Eastern North America’s early spring compared to rest of globe

New NASA map depicts eastern two-thirds of North America in March 2012, when temperatures approached 18 degrees Fahrenheit (10 degrees Celsius) above normal.

NASA released this map today (April 17, 2012) showing that the early spring affecting the U.S. this year didn’t happen everywhere. This map shows temperature anomalies for March 2012. In other words, it doesn’t show absolute temperatures. Instead, the map depicts changes from the norm.

This map how temperatures in March 2012 rose above, or fell below, average temperatures in March for a 30-year period in the 20th century (1951-1980). NASA image by Robert Simmon, based on data from the NASA Goddard Institute for Space Studies.

Click here to expand image above

In this case, March 2012 temperatures are being contrasted to average temps over a 30-year period in the 20th century (1951-1980). The map – which is based on an ongoing analysis by scientists at NASA’s Goddard Institute for Space Studies – shows that the eastern two-thirds of the U.S., plus the Canadian provinces of Ontario, Quebec, and Manitoba, saw temperatures approaching as much as 18 degrees Fahrenheit (10 degrees Celsius) above normal (deepest reds on the map). NASA also said:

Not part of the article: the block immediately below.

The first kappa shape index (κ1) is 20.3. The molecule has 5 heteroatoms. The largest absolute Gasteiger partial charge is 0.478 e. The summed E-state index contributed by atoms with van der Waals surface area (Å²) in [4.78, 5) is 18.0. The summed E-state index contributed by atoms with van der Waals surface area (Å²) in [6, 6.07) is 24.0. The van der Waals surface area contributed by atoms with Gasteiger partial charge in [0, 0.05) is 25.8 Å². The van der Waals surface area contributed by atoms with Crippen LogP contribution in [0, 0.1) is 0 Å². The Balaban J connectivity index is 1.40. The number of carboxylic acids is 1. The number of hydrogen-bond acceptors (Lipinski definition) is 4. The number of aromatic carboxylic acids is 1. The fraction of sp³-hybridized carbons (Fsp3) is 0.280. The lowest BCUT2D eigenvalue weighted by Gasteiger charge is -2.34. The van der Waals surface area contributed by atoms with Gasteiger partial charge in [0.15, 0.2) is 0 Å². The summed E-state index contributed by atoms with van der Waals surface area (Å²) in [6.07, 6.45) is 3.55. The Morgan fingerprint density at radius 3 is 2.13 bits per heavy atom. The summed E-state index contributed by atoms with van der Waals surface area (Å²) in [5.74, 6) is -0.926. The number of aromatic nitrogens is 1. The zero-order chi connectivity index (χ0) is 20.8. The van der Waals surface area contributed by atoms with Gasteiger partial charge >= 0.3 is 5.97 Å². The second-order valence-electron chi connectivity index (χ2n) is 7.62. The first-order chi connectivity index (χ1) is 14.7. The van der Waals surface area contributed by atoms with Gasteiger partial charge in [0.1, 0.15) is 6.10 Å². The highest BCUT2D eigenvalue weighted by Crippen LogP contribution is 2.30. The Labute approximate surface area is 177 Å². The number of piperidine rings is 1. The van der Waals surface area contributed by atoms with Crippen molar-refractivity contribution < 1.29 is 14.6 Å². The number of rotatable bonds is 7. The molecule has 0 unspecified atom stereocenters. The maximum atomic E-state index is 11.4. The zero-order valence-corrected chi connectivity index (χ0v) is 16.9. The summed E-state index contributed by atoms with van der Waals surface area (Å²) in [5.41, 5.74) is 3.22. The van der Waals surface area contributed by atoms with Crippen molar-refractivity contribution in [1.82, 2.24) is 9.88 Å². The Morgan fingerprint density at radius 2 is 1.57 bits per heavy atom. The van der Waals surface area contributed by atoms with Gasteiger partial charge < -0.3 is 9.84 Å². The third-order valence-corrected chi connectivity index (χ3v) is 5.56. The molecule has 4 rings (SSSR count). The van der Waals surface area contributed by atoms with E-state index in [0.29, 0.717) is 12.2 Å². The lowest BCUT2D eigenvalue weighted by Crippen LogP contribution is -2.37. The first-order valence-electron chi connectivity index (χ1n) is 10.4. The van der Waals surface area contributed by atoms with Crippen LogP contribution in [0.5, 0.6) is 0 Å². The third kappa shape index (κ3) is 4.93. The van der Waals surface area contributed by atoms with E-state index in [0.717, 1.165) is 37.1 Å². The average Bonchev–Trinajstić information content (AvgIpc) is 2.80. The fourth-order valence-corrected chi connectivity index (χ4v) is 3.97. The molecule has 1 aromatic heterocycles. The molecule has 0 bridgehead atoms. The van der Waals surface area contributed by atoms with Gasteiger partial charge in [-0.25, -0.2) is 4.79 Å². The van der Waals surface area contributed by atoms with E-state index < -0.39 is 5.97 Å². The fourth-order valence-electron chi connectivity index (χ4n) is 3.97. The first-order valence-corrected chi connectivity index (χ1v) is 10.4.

Temperatures were similarly extreme in the Arctic Ocean around Svalbard, the Barents Sea, and the Kara Sea. Far eastern Siberia, Alaska, and northwestern North America were significantly colder, while much of Europe and western Russia were warmer than normal (following a much colder February).

Read more from NASA about this map and March 2012 temperatures here

Deborah Byrd

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